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Editor's Note: Blame Dell or Help Them?Mar 02, 2007, 23:30 (30 Talkback[s])
(Other stories by Brian Proffitt)
By Brian Proffitt
There is much anger and disappointment in the community this week, regarding the seemingly near-miss of a major U.S. hardware vendor finally announcing that they would pre-install Linux on their machines, only to turn around the next day that they were not pre-installing, only certifying some machines to run with--horror of horrors--Novell's SUSE Linux, the current black sheep of the Linux world.
Except that's not the way it happened. At all.
When Dell got the brilliant idea to launch their online suggestion box, IdeaStorm, I am sure they were more than a little surprised when the top suggestions included many calls for selling pre-loaded Linux machines. I don't know why they were surprised--what else would be suggested? Other than "sell cheaper machines," I don't know any other pressing issues an Intel-based hardware vendor would get from the user community. It's not as if there are vast, unknown paths for consumer and business computers to explore right now.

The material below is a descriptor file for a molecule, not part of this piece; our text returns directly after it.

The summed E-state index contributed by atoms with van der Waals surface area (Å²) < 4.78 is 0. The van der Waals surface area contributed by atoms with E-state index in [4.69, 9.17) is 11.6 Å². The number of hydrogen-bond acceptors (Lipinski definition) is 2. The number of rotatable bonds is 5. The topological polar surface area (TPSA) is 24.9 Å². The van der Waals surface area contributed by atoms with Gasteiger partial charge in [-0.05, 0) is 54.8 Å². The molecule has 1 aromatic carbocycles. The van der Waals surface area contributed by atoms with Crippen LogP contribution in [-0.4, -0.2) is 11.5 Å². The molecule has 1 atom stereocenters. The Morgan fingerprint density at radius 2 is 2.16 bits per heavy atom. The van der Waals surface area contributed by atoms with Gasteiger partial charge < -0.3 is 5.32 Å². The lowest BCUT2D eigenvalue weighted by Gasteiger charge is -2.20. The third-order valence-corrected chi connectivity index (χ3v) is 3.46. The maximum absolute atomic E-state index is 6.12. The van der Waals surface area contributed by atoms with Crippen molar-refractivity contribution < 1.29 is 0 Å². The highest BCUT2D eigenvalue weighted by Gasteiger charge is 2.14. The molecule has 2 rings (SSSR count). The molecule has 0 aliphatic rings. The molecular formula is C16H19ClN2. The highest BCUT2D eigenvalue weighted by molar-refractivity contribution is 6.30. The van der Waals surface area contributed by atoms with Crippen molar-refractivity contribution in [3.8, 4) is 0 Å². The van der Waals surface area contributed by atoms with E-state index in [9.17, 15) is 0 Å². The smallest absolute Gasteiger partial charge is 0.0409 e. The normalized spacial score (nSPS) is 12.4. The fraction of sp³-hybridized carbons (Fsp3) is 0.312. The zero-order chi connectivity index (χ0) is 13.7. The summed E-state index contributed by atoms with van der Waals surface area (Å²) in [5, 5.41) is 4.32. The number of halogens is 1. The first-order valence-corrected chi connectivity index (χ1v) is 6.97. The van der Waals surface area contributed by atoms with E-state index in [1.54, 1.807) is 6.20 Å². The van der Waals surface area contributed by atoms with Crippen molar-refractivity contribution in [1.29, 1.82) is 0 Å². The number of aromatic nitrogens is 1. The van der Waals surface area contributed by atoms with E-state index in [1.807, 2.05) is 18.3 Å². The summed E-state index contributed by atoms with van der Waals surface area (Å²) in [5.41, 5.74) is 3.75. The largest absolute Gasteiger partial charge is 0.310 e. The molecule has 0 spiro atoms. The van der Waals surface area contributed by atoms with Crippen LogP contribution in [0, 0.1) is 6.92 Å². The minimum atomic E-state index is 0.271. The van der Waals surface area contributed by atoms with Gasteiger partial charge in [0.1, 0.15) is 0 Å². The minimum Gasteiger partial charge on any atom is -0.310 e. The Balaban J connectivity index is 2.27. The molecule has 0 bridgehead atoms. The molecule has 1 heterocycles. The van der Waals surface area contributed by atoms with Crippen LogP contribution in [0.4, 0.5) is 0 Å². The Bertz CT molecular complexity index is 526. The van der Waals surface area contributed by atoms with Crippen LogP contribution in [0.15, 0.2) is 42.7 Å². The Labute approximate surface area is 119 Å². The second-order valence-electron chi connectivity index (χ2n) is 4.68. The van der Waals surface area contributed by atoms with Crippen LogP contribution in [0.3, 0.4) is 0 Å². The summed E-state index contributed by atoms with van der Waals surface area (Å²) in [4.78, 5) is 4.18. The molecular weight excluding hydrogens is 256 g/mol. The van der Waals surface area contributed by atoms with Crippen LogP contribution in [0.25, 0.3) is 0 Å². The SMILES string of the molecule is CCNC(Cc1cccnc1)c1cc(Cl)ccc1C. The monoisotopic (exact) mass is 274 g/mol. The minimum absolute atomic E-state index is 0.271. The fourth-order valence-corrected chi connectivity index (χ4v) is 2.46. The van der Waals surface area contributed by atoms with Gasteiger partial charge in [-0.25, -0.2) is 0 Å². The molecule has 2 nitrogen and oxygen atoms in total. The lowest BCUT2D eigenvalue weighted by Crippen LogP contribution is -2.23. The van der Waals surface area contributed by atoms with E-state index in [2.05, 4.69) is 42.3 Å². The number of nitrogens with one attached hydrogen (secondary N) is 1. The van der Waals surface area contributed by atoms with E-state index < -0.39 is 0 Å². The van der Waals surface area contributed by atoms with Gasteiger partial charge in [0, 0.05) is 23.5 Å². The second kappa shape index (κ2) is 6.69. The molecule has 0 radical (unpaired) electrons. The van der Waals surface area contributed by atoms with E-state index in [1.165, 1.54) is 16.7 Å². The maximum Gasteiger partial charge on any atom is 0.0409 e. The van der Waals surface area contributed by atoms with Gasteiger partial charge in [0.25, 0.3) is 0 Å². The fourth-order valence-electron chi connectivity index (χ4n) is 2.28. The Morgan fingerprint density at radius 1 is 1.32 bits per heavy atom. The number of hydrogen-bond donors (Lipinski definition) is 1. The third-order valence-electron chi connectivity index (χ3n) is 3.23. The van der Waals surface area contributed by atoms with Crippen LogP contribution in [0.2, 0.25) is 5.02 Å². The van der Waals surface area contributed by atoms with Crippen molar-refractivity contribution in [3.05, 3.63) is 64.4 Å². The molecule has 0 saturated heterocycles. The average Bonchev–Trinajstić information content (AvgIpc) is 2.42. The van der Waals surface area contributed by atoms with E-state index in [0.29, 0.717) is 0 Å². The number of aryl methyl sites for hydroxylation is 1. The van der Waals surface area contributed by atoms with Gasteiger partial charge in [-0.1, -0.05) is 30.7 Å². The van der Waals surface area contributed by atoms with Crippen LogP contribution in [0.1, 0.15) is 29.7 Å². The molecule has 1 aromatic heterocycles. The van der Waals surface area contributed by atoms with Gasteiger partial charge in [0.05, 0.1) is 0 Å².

Plus, let's be honest, shall we? I strongly suspect that the IdeaStorm Web site was the victim of a grassroots ballot-stuffing campaign, where enthusiatic Linux users decided to send a message to the computer vendor. I would be very interested to see the incoming IP addesses on the IdeaStorm logs, and compare them to IPs that visit LT, Slashdot, or the open source sections of Digg.
Regardless of how those votes got there, Dell opted to respond to the number one idea in their suggestion box by telling everyone they would look into it, and would definitely start working with Novell to certify Dell machines for Linux. That was it. No mention of pre-loading, pre-installation, or pre-anything. Certification. Go back and read the original response, if you don't believe me.
Then came the dawn, and suddenly the news wires were full of stories that Dell was about to start selling pre-loaded machines.
Anyone who thinks Dell somehow went back on their word is in error: Dell never said they would sell pre-loaded machines. It's no wonder that they came back with a clarification in the next day's news cycle.
In their clarification, they repeated they were working with Novell to get their machines certified for SUSE Linux. That got some people even more upset. Here, I'm puzzled. Why? Or, a better question: what else would you expect?